Attitude of most Roman Catholics towards Traditional Catholics

Traditional Catholics make up a minority of Roman Catholic members, though their numbers are growing, their seminaries are full, and the demand for "pre-Vatican II Catholicism" (which traditionalist Catholics would refer to as simply "Catholicism") is high. Their analysis is not widely shared by more "mainstream" Catholics. Most traditional Catholics see their situation as comparable to that of traditional Catholics during the Arian heresy when the majority of Bishops were Arian heretics. Catholics like Saint Athanasius (who was excommunicated by Pope Liberius) and St. Joan of Arc (who was also excommunicated) were vilified yet ultimately canonized. The Catholic perception is that eternal truth does not change and that what was taught 2,000 years ago, 1,000 years ago, and 50 years ago is still true today. Cardinal Castrillón Hoyos;, Prefect for the Congregation of the Clergy, stated in a recent interview that "those who are attached to the old Rite are involved in expressing a legitimate religious ... sentiment that is ... rooted in the ancient Tradition..." and that they should be "protected in their right to ... express their faith and piety...." ¹ Nonetheless, the traditional expression of the faith is actively fought by many of the Roman Catholic clergy and hierarchy.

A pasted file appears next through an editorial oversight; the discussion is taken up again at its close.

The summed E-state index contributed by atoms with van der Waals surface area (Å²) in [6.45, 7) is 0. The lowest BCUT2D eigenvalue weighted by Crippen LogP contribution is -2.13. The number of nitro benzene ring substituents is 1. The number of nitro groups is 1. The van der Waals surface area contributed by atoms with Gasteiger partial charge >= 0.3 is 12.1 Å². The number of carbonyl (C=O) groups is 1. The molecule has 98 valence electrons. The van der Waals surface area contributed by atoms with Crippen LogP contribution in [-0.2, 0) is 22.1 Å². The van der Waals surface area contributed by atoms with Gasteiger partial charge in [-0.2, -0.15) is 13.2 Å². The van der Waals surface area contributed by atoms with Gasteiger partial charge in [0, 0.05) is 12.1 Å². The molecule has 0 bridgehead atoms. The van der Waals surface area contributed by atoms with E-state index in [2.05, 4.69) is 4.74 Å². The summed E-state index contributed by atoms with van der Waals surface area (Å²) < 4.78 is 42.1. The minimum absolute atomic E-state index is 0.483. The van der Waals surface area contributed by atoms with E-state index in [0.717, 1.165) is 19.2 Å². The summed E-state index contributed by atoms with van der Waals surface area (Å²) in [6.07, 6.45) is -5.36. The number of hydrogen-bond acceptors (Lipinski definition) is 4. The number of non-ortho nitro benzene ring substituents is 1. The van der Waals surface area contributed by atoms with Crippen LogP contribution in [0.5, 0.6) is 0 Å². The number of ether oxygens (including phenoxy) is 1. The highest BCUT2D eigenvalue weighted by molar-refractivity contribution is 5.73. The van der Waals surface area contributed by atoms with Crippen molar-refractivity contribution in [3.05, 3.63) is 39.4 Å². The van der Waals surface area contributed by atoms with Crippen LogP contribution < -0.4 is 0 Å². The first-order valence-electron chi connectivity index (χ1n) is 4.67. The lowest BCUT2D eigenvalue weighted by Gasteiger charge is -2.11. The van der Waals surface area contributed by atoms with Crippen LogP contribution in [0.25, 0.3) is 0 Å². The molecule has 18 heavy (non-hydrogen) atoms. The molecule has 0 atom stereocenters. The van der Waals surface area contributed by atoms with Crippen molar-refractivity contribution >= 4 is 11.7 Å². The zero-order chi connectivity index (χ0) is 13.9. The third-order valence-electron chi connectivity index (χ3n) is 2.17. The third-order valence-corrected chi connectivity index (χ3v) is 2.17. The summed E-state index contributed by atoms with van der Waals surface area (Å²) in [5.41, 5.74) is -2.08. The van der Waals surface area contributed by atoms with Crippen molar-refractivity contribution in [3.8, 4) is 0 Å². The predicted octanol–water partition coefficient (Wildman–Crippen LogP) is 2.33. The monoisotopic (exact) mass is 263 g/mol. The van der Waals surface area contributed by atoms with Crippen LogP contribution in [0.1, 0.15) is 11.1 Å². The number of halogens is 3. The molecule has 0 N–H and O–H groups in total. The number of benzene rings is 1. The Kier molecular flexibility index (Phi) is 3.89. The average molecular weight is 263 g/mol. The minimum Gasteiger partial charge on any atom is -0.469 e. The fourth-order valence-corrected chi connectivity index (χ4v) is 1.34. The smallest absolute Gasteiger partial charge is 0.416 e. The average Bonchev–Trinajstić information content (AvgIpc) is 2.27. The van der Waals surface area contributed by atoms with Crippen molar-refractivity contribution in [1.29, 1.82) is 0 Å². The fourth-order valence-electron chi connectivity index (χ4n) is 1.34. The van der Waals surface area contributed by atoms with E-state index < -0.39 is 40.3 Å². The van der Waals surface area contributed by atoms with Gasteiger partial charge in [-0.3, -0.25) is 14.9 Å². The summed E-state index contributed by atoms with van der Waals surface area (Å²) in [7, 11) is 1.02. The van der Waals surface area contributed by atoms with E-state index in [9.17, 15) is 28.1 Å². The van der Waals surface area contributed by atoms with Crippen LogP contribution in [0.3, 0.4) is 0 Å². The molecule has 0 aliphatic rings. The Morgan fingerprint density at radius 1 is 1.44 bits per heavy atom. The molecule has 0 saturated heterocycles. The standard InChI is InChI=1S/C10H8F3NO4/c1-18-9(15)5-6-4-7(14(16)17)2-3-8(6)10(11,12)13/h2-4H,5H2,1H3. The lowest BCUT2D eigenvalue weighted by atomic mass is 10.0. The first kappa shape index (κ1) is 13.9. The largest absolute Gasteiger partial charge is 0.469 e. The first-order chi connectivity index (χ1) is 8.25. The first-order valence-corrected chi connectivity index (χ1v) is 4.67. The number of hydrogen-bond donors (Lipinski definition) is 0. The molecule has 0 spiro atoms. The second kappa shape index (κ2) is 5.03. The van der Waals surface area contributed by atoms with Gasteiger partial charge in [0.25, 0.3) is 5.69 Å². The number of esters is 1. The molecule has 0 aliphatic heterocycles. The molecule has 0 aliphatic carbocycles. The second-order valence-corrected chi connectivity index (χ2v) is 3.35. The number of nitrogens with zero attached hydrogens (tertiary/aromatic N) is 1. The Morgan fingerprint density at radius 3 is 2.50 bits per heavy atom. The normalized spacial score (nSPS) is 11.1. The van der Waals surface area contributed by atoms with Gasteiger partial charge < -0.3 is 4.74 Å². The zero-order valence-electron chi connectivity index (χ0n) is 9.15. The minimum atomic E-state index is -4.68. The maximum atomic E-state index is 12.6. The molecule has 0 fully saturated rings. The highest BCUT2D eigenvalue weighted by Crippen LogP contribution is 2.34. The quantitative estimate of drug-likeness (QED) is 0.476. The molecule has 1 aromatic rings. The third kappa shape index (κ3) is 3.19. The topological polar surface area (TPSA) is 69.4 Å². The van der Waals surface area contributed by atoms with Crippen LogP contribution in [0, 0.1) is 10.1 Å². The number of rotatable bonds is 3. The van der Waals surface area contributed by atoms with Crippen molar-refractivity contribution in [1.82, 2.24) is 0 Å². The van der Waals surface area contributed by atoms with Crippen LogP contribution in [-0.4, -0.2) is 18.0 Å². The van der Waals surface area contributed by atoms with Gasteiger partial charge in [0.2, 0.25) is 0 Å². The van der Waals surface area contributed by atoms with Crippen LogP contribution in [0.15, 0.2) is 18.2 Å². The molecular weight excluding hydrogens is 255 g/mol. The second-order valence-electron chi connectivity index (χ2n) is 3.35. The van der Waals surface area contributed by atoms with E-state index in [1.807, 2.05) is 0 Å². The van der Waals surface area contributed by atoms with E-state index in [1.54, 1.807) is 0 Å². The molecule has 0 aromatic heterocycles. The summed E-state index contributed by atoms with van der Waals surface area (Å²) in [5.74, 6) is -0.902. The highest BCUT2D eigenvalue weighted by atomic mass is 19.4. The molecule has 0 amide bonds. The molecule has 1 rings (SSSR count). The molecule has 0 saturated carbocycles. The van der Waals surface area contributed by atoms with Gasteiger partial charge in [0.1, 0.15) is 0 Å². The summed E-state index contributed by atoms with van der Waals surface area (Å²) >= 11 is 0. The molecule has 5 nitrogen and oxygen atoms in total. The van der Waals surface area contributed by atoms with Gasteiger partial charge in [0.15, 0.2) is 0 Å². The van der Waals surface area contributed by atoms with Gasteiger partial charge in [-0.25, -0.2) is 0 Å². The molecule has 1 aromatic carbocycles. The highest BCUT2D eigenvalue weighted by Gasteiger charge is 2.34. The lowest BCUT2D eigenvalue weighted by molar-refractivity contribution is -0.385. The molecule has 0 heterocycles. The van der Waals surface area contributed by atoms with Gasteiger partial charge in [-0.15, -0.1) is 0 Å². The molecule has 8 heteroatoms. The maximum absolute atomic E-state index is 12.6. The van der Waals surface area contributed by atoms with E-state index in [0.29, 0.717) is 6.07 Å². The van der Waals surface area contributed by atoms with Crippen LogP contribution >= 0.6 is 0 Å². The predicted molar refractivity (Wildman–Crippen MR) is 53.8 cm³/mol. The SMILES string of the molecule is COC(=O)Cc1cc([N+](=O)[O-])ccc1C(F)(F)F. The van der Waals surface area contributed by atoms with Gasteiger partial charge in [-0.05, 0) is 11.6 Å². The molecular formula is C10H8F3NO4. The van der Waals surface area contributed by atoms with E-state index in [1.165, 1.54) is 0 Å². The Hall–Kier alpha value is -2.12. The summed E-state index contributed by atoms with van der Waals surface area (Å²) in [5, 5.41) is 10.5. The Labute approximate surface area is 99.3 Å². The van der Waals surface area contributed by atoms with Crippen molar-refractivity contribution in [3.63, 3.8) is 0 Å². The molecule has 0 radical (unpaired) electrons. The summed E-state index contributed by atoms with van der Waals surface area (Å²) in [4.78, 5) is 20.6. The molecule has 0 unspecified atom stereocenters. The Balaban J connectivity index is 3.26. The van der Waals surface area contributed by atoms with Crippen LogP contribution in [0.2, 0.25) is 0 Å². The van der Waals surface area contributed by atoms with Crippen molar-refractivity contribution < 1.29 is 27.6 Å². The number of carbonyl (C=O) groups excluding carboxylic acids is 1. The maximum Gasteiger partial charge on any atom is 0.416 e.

Traditional Catholic groups include, among others:

See also

Books supportive of the traditional Catholic movement

Footnotes

1 An Exclusive Interview with Cardinal Castrillón Hoyos,
The Latin Mass: A Journal of Catholic Culture, Vol. 13, No. 2, Spring 2004, pp. 5–6.

External links

'Traditional Catholic' links

Pro-Vatican II links